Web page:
A few weeks ago, Congress had an opportunity to boost the renewables economy by passing an amendment that would extend the 1603 Grant Program for another year. The failure of this legislation to pass (by a 49-49 Senate vote) is disappointing to those who are involved in the renewable energy arena.
According to Steve Rodman, CPA, MST, president of Rodman & Rodman, P.C. providers of Green Energy financial/accounting services and business strategy for solar, wind, biomass, and cleantech companies, “The loss of this source of grant money will create new challenges for the future. The renewable energy economy is not completely felled by the expiration of the 1603. The program reverts back to the Investment Tax Credit (ITC) through 2016, which allows for a 30 percent tax credit (instead of the cash grant) for certain renewable energy projects. However, making use of the credit can be very difficult with small and medium sized projects.”
Rodman, who is a member of the New England Clean Energy Council (NECEC) and Northeast Sustainable Energy Association (NESEA) continued, “It is rare that the smaller developer would have the tax appetite. For example, a $2 million project generates a $600,000 credit which is a lot of tax credit to make use of for the typical regional developer. The 30 percent cash grant in lieu of the credit didn’t cost the government any more than some bank interest, but certainly made financing a project much more practical. Now the developer will likely need to find an investor for the project who is interested in being allocated the tax credits in exchange for his investment dollars.”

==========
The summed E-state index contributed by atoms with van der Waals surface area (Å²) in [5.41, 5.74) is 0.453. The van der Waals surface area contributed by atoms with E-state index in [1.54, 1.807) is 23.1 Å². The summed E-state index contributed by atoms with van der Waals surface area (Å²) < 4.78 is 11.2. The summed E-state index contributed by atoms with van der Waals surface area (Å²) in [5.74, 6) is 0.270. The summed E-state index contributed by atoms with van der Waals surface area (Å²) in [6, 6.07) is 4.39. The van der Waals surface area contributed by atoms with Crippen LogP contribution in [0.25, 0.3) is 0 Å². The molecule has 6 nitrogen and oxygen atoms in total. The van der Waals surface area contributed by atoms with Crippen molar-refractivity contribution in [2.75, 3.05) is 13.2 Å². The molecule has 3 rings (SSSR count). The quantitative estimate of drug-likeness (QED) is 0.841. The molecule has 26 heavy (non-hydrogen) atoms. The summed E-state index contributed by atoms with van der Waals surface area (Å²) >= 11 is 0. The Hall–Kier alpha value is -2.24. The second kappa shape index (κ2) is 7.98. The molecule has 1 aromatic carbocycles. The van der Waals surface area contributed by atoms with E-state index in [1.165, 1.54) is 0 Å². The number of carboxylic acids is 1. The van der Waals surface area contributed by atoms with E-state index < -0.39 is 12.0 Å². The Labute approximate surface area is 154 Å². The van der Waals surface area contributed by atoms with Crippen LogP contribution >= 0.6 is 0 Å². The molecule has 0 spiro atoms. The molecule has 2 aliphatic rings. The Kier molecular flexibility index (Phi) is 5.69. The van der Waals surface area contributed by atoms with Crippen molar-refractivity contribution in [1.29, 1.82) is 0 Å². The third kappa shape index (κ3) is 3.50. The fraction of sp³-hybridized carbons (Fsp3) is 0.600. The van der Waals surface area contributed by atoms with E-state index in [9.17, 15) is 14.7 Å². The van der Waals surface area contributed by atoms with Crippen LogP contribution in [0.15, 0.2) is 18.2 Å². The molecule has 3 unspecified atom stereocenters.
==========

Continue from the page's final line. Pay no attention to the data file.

To sum it up:
· Large banks that participate this way on utility scale deals are not interested in a few million dollars of credits, never mind a $2 million project that generates $600,000 of credits.
· Smaller institutions typically don’t have the experience with this type of investment.
· High net worth individuals need to have substantial “passive” income to qualify. This precludes those investors with large salary, interest and dividend income from qualifying as those types of income are not considered passive and the ITC cannot offset taxes from active and portfolio income.
“The growth in the industry over the last few years can be directly traced to the incentives programs like the ITC and the 1603 Program. The challenges from expiration of the grant program will be overcome with creativity and education of the capital marketplace. But there will be a slowdown until this fully evolves,” Rodman concluded.
About Rodman & Rodman P.C.
Founded in 1961, Rodman & Rodman, P.C. provides accounting, tax and business services to small and medium-sized companies throughout New England. With a focus on strategic planning, Rodman & Rodman goes beyond traditional accounting services and takes a proactive approach when serving clients to increase, preserve and sustain clients’ financial net worth. The company is Green Business Certified and in 2010 and 2011 was named one of the “Best Accounting Firms to Work For” in Accounting Today. Rodman & Rodman is listed in the Boston Business Journal’s “Top 50 Firms”.
From business valuations, taxation, audits, fraud detection and prevention services and succession planning to a variety of accounting IT services including software selection, implementation and training, the team at Rodman & Rodman serves as comprehensive advisors to clients. For individual clients, the company offers personal advisory services such as planning for real estate transactions, obtaining financing, estate planning and retirement planning as well as planning for college education. The Rodman & Rodman Green Team is a specialized green energy and clean technology accounting and tax services practice within Rodman & Rodman, P.C.
Rodman & Rodman, P.C. are located at 3 Newton Executive Park in Newton and 25 Braintree Hill Office Park in Braintree, MA. For more information, email email@example.com, visit their website at www.rodmancpa.com or contact (617) 965-5959.